I’ve gone through periods (months) when I realized I was getting drunk a bit too regularly, and I cut back. I’ve gone through periods (years) when I had little interest in a second drink.
    Bottom line is that alcohol is my drug of choice, and it adds value to my life, and I’m comfortable with that. But I did just end a relationship with someone who I thought had a problem with their drinking, in that they regularly don’t remember chunks of the night before the next day. And aside from having our dates forgotten, which sucked, I realized that one big part of the problem for me was purely selfish. I like to drink. I like my partner to drink, too, so we can drink together. Someone who drinks dangerously will eventually have to stop drinking.

    1. wanttobeanon
      wanttobeanon September 27, 2013 at 10:35 am |

      +1 on those last two sentences. I wanted to avoid dating people who drank what I judged to be too much, and one of those reasons was knowing I definitely wanting to be able to enjoy responsible drinking with my partner in the long-term. (Then of course I married a non-drinker, so joke’s on me.)

      By the way, your name is awesomely perfect for this thread. My brain crossed wires and I read your first sentence as, “I slurp consistently.”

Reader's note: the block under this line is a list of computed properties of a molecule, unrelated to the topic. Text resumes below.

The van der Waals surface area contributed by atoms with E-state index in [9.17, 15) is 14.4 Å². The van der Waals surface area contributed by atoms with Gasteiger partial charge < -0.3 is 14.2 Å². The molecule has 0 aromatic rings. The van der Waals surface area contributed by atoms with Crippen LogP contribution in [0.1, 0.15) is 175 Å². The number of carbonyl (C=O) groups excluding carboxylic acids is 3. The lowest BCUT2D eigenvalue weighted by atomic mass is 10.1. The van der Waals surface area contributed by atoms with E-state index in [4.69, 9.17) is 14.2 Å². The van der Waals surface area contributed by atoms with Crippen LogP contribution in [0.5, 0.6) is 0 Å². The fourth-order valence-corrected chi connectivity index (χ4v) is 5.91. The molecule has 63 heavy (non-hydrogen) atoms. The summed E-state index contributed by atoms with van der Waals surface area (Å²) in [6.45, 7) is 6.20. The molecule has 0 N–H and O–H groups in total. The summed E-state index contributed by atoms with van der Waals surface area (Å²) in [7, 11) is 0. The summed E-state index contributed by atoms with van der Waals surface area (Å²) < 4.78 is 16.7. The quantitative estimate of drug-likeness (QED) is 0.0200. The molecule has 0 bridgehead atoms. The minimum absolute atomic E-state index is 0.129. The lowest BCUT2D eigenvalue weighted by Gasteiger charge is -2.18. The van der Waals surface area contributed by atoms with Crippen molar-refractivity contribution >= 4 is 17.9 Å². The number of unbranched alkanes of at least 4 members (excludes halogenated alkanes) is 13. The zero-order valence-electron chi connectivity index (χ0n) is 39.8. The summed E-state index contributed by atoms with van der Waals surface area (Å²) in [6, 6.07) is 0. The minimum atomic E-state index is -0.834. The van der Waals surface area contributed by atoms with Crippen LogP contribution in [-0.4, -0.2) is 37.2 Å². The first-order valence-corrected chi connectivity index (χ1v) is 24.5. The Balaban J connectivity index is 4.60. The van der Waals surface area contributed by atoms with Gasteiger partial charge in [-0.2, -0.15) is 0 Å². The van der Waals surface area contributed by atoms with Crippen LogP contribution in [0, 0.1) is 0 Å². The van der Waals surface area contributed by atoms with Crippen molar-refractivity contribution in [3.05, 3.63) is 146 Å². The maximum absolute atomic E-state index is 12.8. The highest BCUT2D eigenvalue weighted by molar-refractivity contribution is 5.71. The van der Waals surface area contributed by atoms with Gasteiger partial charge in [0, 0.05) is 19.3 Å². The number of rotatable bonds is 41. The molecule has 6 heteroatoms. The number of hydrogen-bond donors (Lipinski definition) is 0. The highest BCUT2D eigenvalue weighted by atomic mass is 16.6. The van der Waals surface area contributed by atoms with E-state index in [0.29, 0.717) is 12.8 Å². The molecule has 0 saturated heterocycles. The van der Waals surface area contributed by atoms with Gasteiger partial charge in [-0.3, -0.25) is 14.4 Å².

1. slurp
        slurp September 27, 2013 at 12:07 pm |

        Thanks. I was feeling a bit odd about this decision, because it wasn’t the self-preservational not wanting to deal with an alcoholic, but the desire to continue to sit by the fire with matching glasses. So nice to know I’m not alone–even if you did end up with a non-drinker (eek!)
        Oh, and I slurp pretty consistently, too, so it’s not an inaccurate read. Though usually noodles rather than booze. Beer is pretty slurpable, though.

  45. Ally S
    Ally S September 26, 2013 at 10:23 pm |

    I’ve had alcohol only a few times as it’s my least favorite drug. I have bad memories of drinking – when I first drank at the age of 15, I did so mostly out of peer pressure, and I didn’t know how to handle it. The night I drank ended in me vomiting profusely and crying. Moreover, 15 was when I was undergoing a lot of cognitive dissonance about my religious beliefs, so when I drank I felt extremely guilty and horrible. Things got worse when I got bronchitis a few months later – I was convinced that God was punishing me for drinking.